John Kessel

Wells, H.G.
The Island of Dr. Moreau

I know it's famous, yet it is nowhere near as well known as The Time Machine or The War of the Worlds, though it's probably Wells's best novel.  Book four of Gulliver's Travels transformed into a blasphemous evolutionary parable.

  Collier, John
Tom's a Cold (AKA Full Circle)

1930s vision of a tribalistic future in post-apocalypse England, starkly and humanely written.

Wylie, Philip
Finnley Wren (not really sf, but so what?)

Another lost masterpiece of the 1930s, a novel in the manner of Tristram Shandy, full of misogyny, wit, a terrifying description of a forest fire, and one-and-a-half sf stories.

Tucker, Wilson
The Long Loud Silence

As much as he is known as a fan, Tucker is vastly under-appreciated as a serious writer. In the 1950s he wrote a series of calm, unsentimental books about ordinary men facing extraordinary circumstances. Try this one, and then find The Lincoln Hunters and Wild Talent.

Golding, William
The Inheritors

The fate of the Neanderthal at the hands of Cro-Magnon. The anthropology may be dated, but the story devastates.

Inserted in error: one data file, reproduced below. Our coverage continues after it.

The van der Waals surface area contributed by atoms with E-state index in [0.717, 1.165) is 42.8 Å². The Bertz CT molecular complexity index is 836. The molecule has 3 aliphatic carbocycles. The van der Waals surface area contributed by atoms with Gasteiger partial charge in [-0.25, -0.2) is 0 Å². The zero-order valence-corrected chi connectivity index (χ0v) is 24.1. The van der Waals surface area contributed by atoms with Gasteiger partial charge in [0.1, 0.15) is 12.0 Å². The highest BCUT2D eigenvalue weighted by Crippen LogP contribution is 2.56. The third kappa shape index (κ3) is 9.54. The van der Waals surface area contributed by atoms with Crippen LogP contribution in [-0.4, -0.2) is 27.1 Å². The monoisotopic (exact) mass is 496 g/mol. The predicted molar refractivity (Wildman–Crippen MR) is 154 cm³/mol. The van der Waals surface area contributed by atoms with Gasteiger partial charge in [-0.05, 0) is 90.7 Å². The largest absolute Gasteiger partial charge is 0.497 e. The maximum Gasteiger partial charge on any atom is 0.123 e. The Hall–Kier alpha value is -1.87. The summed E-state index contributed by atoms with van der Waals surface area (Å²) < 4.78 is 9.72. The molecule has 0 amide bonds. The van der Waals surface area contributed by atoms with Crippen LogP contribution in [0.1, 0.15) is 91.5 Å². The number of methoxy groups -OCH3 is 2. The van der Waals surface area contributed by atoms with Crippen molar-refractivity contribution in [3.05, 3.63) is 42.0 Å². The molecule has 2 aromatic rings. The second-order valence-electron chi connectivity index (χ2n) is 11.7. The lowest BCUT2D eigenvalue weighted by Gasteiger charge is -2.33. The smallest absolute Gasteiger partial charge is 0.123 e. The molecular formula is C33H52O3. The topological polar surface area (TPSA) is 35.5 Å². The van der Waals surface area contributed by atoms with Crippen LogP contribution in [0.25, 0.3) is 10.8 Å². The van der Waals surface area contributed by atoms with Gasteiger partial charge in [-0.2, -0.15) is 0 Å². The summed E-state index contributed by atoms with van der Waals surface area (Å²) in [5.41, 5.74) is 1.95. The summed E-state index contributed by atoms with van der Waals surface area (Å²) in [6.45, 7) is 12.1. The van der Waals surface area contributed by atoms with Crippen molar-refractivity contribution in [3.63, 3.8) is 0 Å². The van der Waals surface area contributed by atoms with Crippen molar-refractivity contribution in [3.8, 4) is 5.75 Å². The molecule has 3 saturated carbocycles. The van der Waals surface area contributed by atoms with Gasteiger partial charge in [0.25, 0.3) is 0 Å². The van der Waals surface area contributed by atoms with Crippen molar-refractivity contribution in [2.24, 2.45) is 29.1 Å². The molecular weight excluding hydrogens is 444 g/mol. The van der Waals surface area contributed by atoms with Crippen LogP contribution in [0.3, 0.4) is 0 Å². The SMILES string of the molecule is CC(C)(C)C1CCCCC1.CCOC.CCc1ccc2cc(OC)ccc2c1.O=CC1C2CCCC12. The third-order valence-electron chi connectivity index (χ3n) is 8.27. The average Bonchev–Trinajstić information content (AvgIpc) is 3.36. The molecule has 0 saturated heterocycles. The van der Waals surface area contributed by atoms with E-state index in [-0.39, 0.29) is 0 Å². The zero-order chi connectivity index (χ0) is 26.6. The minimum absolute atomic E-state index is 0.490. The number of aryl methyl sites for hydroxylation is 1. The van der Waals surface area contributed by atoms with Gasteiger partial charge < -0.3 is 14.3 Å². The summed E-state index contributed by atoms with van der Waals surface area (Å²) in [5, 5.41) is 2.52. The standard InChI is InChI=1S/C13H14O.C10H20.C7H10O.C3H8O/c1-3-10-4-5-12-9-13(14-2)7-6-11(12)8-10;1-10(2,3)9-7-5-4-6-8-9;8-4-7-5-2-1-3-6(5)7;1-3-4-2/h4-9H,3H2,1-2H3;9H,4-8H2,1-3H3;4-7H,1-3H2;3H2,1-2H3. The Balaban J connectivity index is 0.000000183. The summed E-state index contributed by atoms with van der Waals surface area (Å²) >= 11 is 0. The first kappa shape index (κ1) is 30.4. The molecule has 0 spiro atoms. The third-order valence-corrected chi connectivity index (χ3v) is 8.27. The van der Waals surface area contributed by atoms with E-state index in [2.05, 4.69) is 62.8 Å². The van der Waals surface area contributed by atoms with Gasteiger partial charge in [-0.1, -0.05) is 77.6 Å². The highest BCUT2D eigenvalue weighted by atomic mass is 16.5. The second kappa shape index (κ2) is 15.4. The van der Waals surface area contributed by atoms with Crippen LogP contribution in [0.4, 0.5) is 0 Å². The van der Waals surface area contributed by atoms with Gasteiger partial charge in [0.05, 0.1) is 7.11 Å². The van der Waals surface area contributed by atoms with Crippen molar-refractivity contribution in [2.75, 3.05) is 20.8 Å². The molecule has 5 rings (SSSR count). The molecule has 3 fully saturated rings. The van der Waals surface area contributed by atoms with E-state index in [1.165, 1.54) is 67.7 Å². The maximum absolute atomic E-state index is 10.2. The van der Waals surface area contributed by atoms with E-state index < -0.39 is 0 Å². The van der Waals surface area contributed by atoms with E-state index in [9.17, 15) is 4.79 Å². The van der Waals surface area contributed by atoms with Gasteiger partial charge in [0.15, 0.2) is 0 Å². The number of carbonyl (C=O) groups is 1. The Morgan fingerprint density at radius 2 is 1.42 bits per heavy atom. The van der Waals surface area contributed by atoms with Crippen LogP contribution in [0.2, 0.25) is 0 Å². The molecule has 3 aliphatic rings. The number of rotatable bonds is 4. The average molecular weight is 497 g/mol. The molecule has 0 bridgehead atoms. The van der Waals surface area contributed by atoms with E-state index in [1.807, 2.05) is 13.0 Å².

Knight, Damon
A for Anything

Knight at his most incisive punctures half a dozen sf cliches, but the power of the book is its bleak picture of the hero's submission to whatever rules.

Simak, Clifford
They Walked Like Men

Though I might have chosen Simak's Hugo Winning but still forgotten Way Station as an alternative, I enjoyed this book more than almost any I read in the early sixties Uncharacteristically close to Phil Dick territory, about aliens (they look like bowling balls!) who can assume any human shape and are buying the world. Funny, horrifying, with hints of creepy sexuality.

Disch 334

Overshadowed by Camp Concentration, this is Disch's best book, poised on the edge of satire, preceding his descent into epicurean cynicism.

Robinson, K.S. Pacific Edge

The least noted of Robinson's California trilogy contains his most gripping human story, of frustrated love. And the guts to base a plot on a zoning battle.